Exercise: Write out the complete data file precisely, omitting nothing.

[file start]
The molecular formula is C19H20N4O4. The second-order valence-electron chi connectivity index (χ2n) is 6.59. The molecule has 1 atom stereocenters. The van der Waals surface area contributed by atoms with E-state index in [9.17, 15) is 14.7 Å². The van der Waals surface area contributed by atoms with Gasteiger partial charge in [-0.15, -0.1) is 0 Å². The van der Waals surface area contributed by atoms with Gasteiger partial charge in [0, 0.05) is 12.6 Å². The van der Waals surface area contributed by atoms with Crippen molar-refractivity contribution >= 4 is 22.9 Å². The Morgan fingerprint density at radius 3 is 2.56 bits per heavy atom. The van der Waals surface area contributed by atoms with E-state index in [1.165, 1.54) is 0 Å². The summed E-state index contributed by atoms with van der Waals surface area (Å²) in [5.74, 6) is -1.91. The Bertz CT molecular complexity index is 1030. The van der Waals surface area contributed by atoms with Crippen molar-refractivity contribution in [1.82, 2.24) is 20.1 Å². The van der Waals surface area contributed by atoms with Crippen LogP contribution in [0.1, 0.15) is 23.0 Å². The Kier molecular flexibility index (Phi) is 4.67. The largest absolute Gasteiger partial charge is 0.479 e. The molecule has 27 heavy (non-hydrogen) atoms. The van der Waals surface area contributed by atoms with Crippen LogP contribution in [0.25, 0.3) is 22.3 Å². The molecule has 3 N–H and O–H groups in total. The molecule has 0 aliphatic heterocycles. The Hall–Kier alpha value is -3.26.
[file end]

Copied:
The molecular formula is C19H20N4O4. The second-order valence-electron chi connectivity index (χ2n) is 6.59. The molecule has 1 atom stereocenters. The van der Waals surface area contributed by atoms with E-state index in [9.17, 15) is 14.7 Å². The van der Waals surface area contributed by atoms with Gasteiger partial charge in [-0.15, -0.1) is 0 Å². The van der Waals surface area contributed by atoms with Gasteiger partial charge in [0, 0.05) is 12.6 Å². The van der Waals surface area contributed by atoms with Crippen molar-refractivity contribution >= 4 is 22.9 Å². The Morgan fingerprint density at radius 3 is 2.56 bits per heavy atom. The van der Waals surface area contributed by atoms with E-state index in [1.165, 1.54) is 0 Å². The summed E-state index contributed by atoms with van der Waals surface area (Å²) in [5.74, 6) is -1.91. The Bertz CT molecular complexity index is 1030. The van der Waals surface area contributed by atoms with Crippen molar-refractivity contribution in [1.82, 2.24) is 20.1 Å². The van der Waals surface area contributed by atoms with Crippen LogP contribution in [0.1, 0.15) is 23.0 Å². The Kier molecular flexibility index (Phi) is 4.67. The largest absolute Gasteiger partial charge is 0.479 e. The molecule has 27 heavy (non-hydrogen) atoms. The van der Waals surface area contributed by atoms with Crippen LogP contribution in [0.25, 0.3) is 22.3 Å². The molecule has 3 N–H and O–H groups in total. The molecule has 0 aliphatic heterocycles. The Hall–Kier alpha value is -3.26.